FFF Friday: “My son deserves a mother who doesn’t derive her entire identity from being a ‘good’ mother.”

Welcome to Fearless Formula Feeder Fridays, a weekly guest post feature that strives to build a supportive community of parents united through our common experiences, open minds, and frustration with the breast-vs-bottle bullying and bullcrap.

Please note, these stories are for the most part unedited, and do not necessarily represent the FFF’s opinions. They also are not political statements – this is an arena for people to share their thoughts and feelings, and I hope we can all give them the space to do so.

Lily’s breastfeeding experience was marred by physical challenges, but what I find most upsetting about her story is that her relationship with her breasts has always been fraught with turmoil. It seems so incredibly unfair that she couldn’t have breastfed the way she wanted, especially after struggling to feel comfortable in her body. Breasts are such complex body parts, and it truly sucks that we need to feel so conscious of them from an early age, and then must endure the judgmental observation of society when we become mothers, for entirely different reasons. I know breastfeeding is very empowering for many women, but when it doesn’t work out – and you’re already someone who has hated her breasts in the past, for whatever reason – it adds insult to injury. Especially for those whose breasts have quite literally endured insults and injuries.

Happy Friday, fearless ones,



Lily’s Story

I am sitting here engorged with milk and yet I feed my 7 month-old son formula. This sad irony is finally getting me to write my story after lurking on FFF for months.

I have to go back 23 years to when this saga began. I was 16 and got my period. It seemed like overnight that I transformed from a lanky kid to a curvy woman. My breasts seemed to explode out of nowhere. I was mortified when my mother brought me bra shopping and the saleslady measured me and said we’d have to make do with a 32DDD since a 30H bra was not sold there. I hated the attention I got. It wasn’t that bad from boys in school, but I was terrified when older men began to follow me. Their stares and catcalls sent fear down my spine. As you might have guessed, as soon as I was able to muster the courage, I begged my mom to help me get a breast reduction. I just wanted to be normal and to feel safe.

I did have the surgery and went down to D cup!

Fast forward to my early-thirties. Somehow my amazing boobs had re-grown and I was back up to almost the same original size. I did the unthinkable and decided to have yet another breast reduction. I wish I could say that this time it was because I had back trouble or the bra straps caused grooves in my shoulders. Both were true, but the reasons for the second surgery were the same as the first, unwanted attention and shame. This time my boobs have stayed a D cup. Horaah!

When my husband and I decided to have a baby, I was mentally prepared for the challenges of breastfeeding. I read the books and learned as much as I could about how to maximize the potential of my post-surgical breasts.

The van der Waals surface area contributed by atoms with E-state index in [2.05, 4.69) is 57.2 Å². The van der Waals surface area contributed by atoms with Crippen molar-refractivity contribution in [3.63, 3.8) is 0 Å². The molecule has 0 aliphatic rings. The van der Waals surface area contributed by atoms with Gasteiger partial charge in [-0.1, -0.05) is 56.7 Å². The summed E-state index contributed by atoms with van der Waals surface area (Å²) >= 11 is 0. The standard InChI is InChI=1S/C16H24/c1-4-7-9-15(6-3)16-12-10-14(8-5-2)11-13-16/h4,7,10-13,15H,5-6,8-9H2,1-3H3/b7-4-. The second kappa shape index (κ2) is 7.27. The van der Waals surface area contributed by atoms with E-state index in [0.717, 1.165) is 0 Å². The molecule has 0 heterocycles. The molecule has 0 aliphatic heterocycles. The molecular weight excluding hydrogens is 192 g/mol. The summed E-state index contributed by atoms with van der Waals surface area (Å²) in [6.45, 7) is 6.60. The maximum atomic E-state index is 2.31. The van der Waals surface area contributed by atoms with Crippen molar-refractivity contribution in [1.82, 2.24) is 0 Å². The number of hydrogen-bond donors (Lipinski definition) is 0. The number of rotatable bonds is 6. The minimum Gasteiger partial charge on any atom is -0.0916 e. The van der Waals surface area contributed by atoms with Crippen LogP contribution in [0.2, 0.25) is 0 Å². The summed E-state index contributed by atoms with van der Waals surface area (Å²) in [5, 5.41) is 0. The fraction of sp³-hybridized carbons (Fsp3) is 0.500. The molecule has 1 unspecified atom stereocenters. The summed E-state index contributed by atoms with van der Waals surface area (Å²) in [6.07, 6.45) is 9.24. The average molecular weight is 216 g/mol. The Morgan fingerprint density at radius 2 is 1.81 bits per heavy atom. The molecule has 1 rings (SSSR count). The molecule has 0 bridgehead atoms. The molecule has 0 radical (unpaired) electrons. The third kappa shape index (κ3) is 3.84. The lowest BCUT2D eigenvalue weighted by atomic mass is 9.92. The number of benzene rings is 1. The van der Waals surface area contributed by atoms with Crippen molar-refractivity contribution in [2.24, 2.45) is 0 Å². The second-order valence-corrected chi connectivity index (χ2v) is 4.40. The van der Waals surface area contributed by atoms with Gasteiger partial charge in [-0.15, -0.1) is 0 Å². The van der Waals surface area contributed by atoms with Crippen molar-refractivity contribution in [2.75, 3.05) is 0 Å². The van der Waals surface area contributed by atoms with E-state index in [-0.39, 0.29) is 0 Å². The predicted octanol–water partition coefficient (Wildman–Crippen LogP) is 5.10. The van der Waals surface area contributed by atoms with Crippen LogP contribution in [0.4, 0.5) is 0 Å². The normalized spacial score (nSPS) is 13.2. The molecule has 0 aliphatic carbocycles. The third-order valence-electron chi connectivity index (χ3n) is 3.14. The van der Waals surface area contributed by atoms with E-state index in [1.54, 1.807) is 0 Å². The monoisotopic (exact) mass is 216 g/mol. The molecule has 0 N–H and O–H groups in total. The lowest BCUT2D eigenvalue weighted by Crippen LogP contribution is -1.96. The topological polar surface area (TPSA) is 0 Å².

When my son was born, the nurses handed him to me and I placed my sweet little guy in the right position and waited for him to suck. Well, he didn’t even try. So, I diligently placed him at the breast every 2 hours and waited. Ahhhh nothing?! Two lactation consultants helped me and we tried the supplemental nipple system and the nipple shields and the little guy just looked at me sleepily. Oh well, maybe he wasn’t hungry. I started pumping. There was nothing coming out, but apparently the pumping would stimulate my breasts to produce. I started hand expressing as well and got little drops of colostrum, which I saved in a vial and poured down the little dude’s throat!

When it came time to leave the hospital, the doctors found out that he hadn’t latched and they said we couldn’t leave until he latched on something. We gave him a bottle of formula and he drank it up. We went home with our pump and our lactation plan. I was to attempt to breastfeed. If he didn’t latch, I was to give him to my husband to feed with a bottle and I was to pump for 20 minutes. It was a grueling schedule, but I was determined. Through a combination of hand expression and pumping, I moved up from vials to little bottles and was producing milk! I gave him formula and milk and felt somewhat successful. I even got him to latch a few times. He would usually fall asleep at the breast, but hopefully, he was getting something.

Ten weeks into this routine, a friend noticed that my son was tongue tied. My pediatrician confirmed it and suggested a frenotomy to free up his tongue. This might help with his poor latch and at-the-breast sleepiness. Somehow, the lactation consultants, the nurses, the doctors and my son’s own pediatrician had failed to notice this common problem. I imagine they thought our breastfeeding difficulties were solely due to my surgeries,

We did the frenotomy on my son, but after more than two months of mostly bottle feeding, he had become accustomed to an artificial nipple. He latched a few more times, but we never got the hang of it. I’ll never know what my supply might have been like if we had established a real breast feeding relationship. Even a hospital-grade pump doesn’t extract as much milk as a baby. That makes me sad, but up until now I’ve been surprisingly easy going about it all. I give my baby formula AND breast milk. If anyone asks, I can say I do both. The truth is that the most milk I’ve ever pumped in one day is 4 ounces. And when I say pump, I mean up to 7 times a day, so it’s more like I supplement formula with breast milk.

So why am I sitting here engorged and sad? The truth is, spending hours every day hooked up to a pump is no longer fulfilling. It’s starting to feel hollow. I know every little bit of breast milk is beneficial, but at this point I believe I’ve mostly been trying to convince myself I’m a good mother. It’s time to let go.